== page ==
Sunday, April 8, 2012

The Cast Iron Skillet and some Thoughts about Family


I come from a long line of bad cooks.  My mama preferred fishing or shrimping or knitting or painting or playing that god-awful little organ of hers to cooking.  Me, I’d rather be reading or writing or watching House Hunters International than doing anything in the kitchen.  But Mama was a good mama, a post WWII mama, who believed the key to a happy family was dinner on the table, eating all together, and that’s why she gave me the cast iron skillet for a wedding present.

I liked that skillet for several reasons.  One, it was from my mother whom I loved dearly and respected more than just about anyone.  Two, it felt historical, knowing that people had used iron skillets for eons.  Three, it didn’t have to be cleaned all that well.  In fact, it wasn’t supposed to be cleaned at all.  For someone who enjoys cleaning even less than cooking, there it was gaving me personal permission not to clean it.

That’s because iron skillets need to be seasoned.  True to form, Mama gave me more detailed instruction on seasoning the skillet than she did on cooking with it.  Seasoning involved lathering it with lard or, in Mama’s modern case, Crisco from the can, and then putting it in the oven for a while.  When it came out, you were supposed to cool it down, wipe it out, put it in the cabinet, and never wash it again.  Just wipe it out.

I used that skillet most days for the twenty years of my married life.   However, when I divorced, and in spite of my still needing to feed my kids, I left that skillet along with the house Gary (aka The Big Kat) and I had built in our younger and more optimistic days.

Twenty-one years later, my oldest child, Melissa, moved back to Georgia with her husband, Trevor. In less than two months' time, Kat had had enough of three generations living together and decided to purchase a new home, one close by but far enough away.

Trevor is a cook, a good cook, one who likes the old ways.  And while all my kids inherited my lack of culinary skills, and my grandkids, Miles and Cami, inherited my left handedness, my last grandchild, Georgia, inherited her father’s interest in cooking.  So these days, my son-in-law and my granddaughter stand in the same kitchen where I stood so many years back, sautéing in the cast-iron skillet my mother gave me over forty years ago.

That’s family for you, inheriting some things you hope for and expect, and others you couldn't even begin to imagine.

9 comments:

Jean said...

I use my cast iron skillet and my cast iron Dutch oven regularly. I think both were wedding gifts. I swear food tastes better when prepared in them rather than in stainless steel. And I certainly did season them properly! I heard just recently they're supposed to be cleaned by rubbing salt in them. I'd never heard that before. It's neat that your grand daughter is now using your skillet.

Friko said...

I own black cast iron frying pans (skillets), casseroles, small and large, grill pans, tiny pans and pots, medium sized and large ones, all heavier than me and very hard to lift even with two hands. But I still have them, use them and lovingly prove them. All I want is, that either my daughter or daughter-in-law actually want to inherit them.

Can't see it happening, they don't have Agas to go with them, like I have, and they have years to go before they can retire and spend time cooking.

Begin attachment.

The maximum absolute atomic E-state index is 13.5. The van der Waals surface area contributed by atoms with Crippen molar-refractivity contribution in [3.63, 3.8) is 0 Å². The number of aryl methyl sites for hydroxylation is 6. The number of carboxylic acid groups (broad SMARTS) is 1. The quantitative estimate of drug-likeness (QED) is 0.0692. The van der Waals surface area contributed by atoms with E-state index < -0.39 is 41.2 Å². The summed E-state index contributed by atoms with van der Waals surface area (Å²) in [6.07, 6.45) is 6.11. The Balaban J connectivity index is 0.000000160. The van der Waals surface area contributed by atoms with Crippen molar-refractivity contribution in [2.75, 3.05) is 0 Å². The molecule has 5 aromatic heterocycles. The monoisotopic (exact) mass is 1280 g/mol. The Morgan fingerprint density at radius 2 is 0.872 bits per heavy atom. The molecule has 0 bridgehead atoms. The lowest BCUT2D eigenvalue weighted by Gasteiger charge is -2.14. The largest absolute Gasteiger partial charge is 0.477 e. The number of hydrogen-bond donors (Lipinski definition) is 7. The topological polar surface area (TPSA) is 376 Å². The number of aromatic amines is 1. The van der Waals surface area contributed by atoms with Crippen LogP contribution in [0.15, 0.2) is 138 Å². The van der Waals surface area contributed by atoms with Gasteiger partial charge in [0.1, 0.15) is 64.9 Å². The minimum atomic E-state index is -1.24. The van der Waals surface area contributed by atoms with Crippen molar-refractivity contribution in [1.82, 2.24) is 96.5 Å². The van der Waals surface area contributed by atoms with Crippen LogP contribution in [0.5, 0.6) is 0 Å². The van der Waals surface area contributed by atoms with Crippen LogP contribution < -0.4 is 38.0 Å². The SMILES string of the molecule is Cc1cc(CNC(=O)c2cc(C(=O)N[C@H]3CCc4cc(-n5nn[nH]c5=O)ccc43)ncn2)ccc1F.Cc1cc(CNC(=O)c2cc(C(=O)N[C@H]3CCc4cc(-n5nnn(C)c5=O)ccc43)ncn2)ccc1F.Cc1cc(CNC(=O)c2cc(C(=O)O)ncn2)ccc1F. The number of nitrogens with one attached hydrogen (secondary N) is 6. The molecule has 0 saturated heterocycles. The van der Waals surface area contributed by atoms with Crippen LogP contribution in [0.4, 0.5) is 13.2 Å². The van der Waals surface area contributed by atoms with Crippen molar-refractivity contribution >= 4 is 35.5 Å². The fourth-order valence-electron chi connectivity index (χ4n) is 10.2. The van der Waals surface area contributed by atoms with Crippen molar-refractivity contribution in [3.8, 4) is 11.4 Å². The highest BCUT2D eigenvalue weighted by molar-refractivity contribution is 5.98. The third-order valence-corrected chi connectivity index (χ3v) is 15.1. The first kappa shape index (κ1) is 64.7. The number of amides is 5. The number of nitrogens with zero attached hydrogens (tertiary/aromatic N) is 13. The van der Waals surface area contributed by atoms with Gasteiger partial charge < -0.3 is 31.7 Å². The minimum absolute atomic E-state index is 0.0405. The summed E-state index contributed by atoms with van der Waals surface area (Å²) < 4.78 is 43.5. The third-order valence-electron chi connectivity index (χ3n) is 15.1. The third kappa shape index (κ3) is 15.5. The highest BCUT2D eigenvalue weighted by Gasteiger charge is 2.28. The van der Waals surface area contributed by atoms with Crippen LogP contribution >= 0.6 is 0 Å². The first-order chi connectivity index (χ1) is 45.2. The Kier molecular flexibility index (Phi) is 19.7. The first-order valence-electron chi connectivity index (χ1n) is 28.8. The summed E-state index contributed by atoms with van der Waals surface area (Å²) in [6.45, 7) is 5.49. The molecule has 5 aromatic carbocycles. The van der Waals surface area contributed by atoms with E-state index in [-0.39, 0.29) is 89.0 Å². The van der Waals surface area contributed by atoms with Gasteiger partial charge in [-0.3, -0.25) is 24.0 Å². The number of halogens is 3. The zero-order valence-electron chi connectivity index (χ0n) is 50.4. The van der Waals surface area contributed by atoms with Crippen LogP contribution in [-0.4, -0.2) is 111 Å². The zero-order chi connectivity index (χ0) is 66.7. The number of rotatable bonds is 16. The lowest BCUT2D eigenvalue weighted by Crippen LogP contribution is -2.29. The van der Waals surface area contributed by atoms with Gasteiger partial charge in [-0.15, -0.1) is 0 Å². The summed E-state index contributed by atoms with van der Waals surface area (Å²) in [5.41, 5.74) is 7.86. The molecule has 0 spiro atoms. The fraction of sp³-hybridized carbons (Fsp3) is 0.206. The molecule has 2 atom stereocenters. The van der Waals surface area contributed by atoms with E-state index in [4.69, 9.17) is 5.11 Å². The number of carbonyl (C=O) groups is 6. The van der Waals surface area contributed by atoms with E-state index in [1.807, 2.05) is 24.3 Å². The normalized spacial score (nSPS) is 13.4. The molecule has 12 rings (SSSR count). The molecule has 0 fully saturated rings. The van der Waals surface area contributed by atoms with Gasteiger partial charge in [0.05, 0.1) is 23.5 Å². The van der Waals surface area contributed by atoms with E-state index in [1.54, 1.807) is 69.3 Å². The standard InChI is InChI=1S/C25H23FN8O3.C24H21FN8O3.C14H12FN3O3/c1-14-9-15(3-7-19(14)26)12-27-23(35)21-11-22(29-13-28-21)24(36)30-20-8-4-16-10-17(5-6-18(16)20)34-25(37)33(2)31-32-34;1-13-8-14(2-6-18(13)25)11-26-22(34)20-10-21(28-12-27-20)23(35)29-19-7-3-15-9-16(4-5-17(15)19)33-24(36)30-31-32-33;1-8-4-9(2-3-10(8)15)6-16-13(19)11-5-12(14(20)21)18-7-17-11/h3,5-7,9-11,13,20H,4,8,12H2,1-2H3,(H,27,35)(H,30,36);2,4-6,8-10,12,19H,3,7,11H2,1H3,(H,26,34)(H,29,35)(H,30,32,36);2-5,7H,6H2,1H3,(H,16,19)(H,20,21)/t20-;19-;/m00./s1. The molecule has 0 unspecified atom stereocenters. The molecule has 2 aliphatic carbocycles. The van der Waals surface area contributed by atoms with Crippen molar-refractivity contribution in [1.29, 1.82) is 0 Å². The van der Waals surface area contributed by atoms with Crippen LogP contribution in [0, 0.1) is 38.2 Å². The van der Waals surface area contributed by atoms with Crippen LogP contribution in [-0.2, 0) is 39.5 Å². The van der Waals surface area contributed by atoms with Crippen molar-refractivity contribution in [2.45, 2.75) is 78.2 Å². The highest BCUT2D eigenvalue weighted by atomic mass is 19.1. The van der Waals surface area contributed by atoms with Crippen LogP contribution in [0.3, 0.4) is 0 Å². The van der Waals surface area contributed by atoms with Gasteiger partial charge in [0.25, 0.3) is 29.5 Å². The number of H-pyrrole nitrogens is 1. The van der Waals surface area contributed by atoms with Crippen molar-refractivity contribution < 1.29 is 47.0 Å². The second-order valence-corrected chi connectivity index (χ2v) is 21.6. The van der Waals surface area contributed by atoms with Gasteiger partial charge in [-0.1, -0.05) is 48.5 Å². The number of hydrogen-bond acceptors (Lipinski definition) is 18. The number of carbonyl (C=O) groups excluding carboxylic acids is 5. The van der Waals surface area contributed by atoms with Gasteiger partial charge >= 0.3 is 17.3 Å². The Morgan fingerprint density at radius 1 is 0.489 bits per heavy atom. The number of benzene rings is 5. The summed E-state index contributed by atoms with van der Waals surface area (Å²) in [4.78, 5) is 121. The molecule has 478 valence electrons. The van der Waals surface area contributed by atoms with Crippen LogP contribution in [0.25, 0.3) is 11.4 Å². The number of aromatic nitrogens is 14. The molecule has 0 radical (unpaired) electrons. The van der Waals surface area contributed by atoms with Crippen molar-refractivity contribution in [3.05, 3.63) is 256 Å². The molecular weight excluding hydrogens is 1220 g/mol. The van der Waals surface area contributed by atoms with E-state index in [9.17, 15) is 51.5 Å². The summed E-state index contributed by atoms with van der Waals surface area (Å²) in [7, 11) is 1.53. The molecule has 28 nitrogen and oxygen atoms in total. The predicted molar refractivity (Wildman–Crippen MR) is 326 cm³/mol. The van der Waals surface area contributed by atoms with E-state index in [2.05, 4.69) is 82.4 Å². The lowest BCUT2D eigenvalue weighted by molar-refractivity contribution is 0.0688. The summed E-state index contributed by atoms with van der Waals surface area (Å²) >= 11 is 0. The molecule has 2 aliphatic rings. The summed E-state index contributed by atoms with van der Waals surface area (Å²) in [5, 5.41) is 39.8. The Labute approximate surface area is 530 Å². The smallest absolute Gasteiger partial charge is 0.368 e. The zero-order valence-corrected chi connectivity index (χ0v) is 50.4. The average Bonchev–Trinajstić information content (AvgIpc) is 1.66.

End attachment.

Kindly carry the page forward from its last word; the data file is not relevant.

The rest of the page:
It's sad and I know I should get a life, but I love my pans.

LC said...

Wonderful heritage! My mother and all my aunts were stupendous cooks and cast iron skillets and dutch ovens were familiar to me. But Mother's efforts to teach me to cook were all for naught.

Unfortunately I would rather be reading, writing, weeding or watching House Hunters International or Property Virgins than doing kitchen stuff. We don't starve because hubby likes to cook or at least he likes having edible meals. Now our grown sons cook, too.

Stephen Hayes said...

What a wonderful story about your family. My father-in-law worked in an iron foundry before WWII and received an iron frying pan from the boss as a wedding present. We still use that pan, and it serves as a vivid reminder of them. Happy Easter.

Celia said...

I love those pans too, we used to take our cast iron frying pan camping with us just like my parents did. Dad was our cook too, and taught us how to care for those iron pans.

MaryB said...

I love those cast iron cooking pots and pans and the hand-me-down directions of how to take care of them and use them. I love even more the cycle of family. The twists and turns it takes and how it evolves is something that could not be imagined when the married couple began. Doesn't matter, it's the journey the family has traveled. Thank you for putting this all together.

joared said...

Enjoyed your iron skillet memories.

I remember all the good chicken, fish, etc. my Mom cooked in her cast iron skillet. When she died I brought her skillet home, but not that many to cook for in my home by then. I have the skillet still -- will pass it to my dtr if she wants it. My son enjoys cooking, so maybe he'll want it, too. Oh, dear! Guess I'll have to buy a new one so each can have an iron skillet.

Olivia McClelland said...

Trev is an amazing cook! Glad to see he is working up his magic down south!

Brighid said...

I have a good relationship with my cast iron ware... Love my cast iron kettle, it has puffed out steam on many a wood and gas stove... sort of like me...